Applause Store Productions Limited & Anor v Grant Raphael

Grave repercussions for internet users

Published on LoyarBurok on 24 April 2012.

Dissecting the presumption of fact relating to publication in the controversial new Bill.

The Evidence (Amendment) (No. 2) Bill 2012 was one of the bills rushed and passed by the Parliament recently. Minister in the Prime Minister’s Department, Datuk Seri Mohamed Nazri Aziz, when winding up the Evidence (Amendment) Bill 2012, said the use of pseudonyms or anonymity by any party to do cyber crimes had made it difficult for the action to be taken against them. Hence, the Evidence Act 1950 must be amended to address the issue of Internet anonymity.

The amendments introduced s. 114A into the Evidence Act 1950 to provide for the presumption of fact in publication in order to facilitate the identification and proving of the identity of an anonymous person involved in publication through the internet. In simple words, s. 114A introduces 3 circumstances where an Internet user is deemed to be a publisher of a content unless proven otherwise by him or her.

Although it is stated that the amendment is to cover anonymous persons on the internet, the effect of the amendment is quite wide. You see, we, especially social media network users, generally do not use our real names on the Internet. We use nicknames and pseudonyms. Our home addresses do not appear on our account. We sometimes use fictional characters or even digitalized images of ourselves as our profile picture. All these are done to protect our own privacy. So, if none of my personal details appear on my account, does this mean I am anonymous? If someone’s identity cannot be directly ascertained from his account, I would think that he would be anonymous.

The new s. 114A(1) states that “A person whose name, photograph or pseudonym appears on any publication depicting himself as the owner, host , administrator, editor or sub-editor, or who in any manner facilitates to publish or re-publish the publication is presumed to have published or re-published the contents of the publication unless the contrary is proved”. In simple words, if your name, photograph or pseudonym appears on any publication depicting yourself as the aforesaid persons, you are deemed to have published the content. So, for example, if someone creates a blog with your name, you are deemed to have published the articles there unless you prove otherwise. If you have a blog and someone posts a comment, you are deemed to have published it. If you have a Facebook page and an user posts something on your wall, you are deemed to have published it!

Subsection (2) provides a graver consequence. If a posting originates from your account with a network service provider, you are deemed to be the publisher unless the contrary is proved. In simple terms, if a posting originates from your TM Unifi account, you are deemed to be the publisher. In the following scenarios, you are deemed to be the publisher unless you prove the contrary:-

(1) You have a home network with a few house mates sharing one internet account. You are deemed to be the publisher even though one of your house mates posts something offensive online.
(2) You have wireless network at home but you did not secure your network. You are deemed to be the publisher even though someone “piggybacks” your network to post something offensive.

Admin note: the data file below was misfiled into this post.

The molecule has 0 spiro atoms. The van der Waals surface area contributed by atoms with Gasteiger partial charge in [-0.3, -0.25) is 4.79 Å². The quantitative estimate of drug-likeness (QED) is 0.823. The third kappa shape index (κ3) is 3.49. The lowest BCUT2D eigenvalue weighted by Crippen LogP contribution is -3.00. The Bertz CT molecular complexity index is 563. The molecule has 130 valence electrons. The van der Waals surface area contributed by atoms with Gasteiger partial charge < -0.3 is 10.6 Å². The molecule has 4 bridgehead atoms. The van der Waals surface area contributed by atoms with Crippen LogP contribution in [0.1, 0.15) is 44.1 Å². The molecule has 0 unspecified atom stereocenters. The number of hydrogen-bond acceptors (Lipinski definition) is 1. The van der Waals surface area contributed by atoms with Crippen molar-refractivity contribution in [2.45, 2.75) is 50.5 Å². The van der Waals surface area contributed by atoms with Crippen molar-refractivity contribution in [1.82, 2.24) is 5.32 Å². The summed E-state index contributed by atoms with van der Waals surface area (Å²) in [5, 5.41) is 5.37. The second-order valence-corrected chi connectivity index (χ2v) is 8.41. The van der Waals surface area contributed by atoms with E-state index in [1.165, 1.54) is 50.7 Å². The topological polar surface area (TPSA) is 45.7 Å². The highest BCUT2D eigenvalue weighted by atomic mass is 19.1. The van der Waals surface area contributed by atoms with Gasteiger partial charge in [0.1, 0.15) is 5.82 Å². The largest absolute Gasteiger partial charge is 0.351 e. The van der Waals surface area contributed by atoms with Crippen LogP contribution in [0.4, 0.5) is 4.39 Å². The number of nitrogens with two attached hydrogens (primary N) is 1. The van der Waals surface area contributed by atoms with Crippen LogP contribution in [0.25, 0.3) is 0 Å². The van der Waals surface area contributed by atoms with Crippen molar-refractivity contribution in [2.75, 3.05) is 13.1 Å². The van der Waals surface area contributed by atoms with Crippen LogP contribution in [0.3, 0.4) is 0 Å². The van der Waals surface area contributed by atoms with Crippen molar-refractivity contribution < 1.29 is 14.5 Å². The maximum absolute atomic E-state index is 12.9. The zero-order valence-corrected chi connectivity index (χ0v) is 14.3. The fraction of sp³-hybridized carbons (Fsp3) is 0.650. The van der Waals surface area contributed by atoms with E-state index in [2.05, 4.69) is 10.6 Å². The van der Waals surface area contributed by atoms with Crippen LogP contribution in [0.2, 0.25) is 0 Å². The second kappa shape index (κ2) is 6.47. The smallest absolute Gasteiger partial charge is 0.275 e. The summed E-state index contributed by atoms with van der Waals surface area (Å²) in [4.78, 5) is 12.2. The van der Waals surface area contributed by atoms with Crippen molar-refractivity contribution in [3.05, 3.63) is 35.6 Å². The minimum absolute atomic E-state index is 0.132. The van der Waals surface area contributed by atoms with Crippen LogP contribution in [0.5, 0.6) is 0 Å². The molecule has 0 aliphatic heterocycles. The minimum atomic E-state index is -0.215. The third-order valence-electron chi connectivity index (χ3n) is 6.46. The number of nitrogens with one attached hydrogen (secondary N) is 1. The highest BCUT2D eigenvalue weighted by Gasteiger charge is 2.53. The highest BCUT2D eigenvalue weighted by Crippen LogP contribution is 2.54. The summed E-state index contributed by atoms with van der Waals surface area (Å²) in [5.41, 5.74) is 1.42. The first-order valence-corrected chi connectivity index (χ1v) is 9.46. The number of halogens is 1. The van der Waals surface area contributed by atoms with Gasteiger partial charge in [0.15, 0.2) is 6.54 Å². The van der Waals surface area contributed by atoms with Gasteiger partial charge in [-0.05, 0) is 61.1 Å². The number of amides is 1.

(3) You have a party at home and allows your friends to access your PC or wireless network.You are deemed to be the publisher even though it was a friend who posted something offensive.
(4) Someone use your phone or tablet to post something offensive. You are deemed to be the publisher.

As for subsection (3), you are presumed to have published a content if you have custory or control of any computer which the publication originates from. Here, you are deemed to be the publisher so long your computer was the device that had posted the content. So if someone “tweetjacks” you or naughtily updates your Facebook with something offensive, you are deemed to be the publisher unless you prove otherwise.

Admittedly, the amendments certainly saves a lot of the investigator’s time. It is very difficult to trace someone on the Internet. It will make prosecution for, among others, defamation, offences under the Communication and Multimedia Act 1998 and Computer Crimes Act 1997 and, election offences much easier. But it is not impossible to trace someone. There are many cases where perpetrators are caught and charged.

I do not see the logic to deem someone to be a publisher. If an investigator is unable to trace the anonymous internet user, then why should the innocent Internet user take the rap? The onus of proof should always be on the prosecuting side. In the English case of Applause Store Productions Limited & Anor v Grant Raphael [2008] EWHC 1781 (QB), the claimants were awarded £22,000 in damages against Raphael, an old school friend, who had created a false personal profile of the claimants on Facebook. The claimants convinced the Court that Raphael was the person who created the fake profile even though he claimed that he had a party at his house and someone in that party created the account.

In summary, the new amendments force an innocent party to show that he is not the publisher. Victims of stolen identity or hacking would have a lot more problems to fix. Since computers can be easily manipulated and identity theft is quite rampant, it is dangerous to put the onus on internet users. An internet user will need to give an alibi that it wasn’t him. He needs to prove that he has no access to the computer at that time of publication and he needs to produce call witnesses to support his alibi.

Clearly, it is against our very fundamental principal of “innocent until proven guilty”. With general election looming, I fear this amendment will be used oppressively. Fortunately, the amendment is not in force yet. I strongly hope that the government will relook into this amendment.

 

Tweet at your own risk

Published in The Star Newspaper on 21 January 2010

The explosion in Internet-based social networking – fuelled by ease of DIY publishing – is throwing up new challenges, business and legal, to the online community.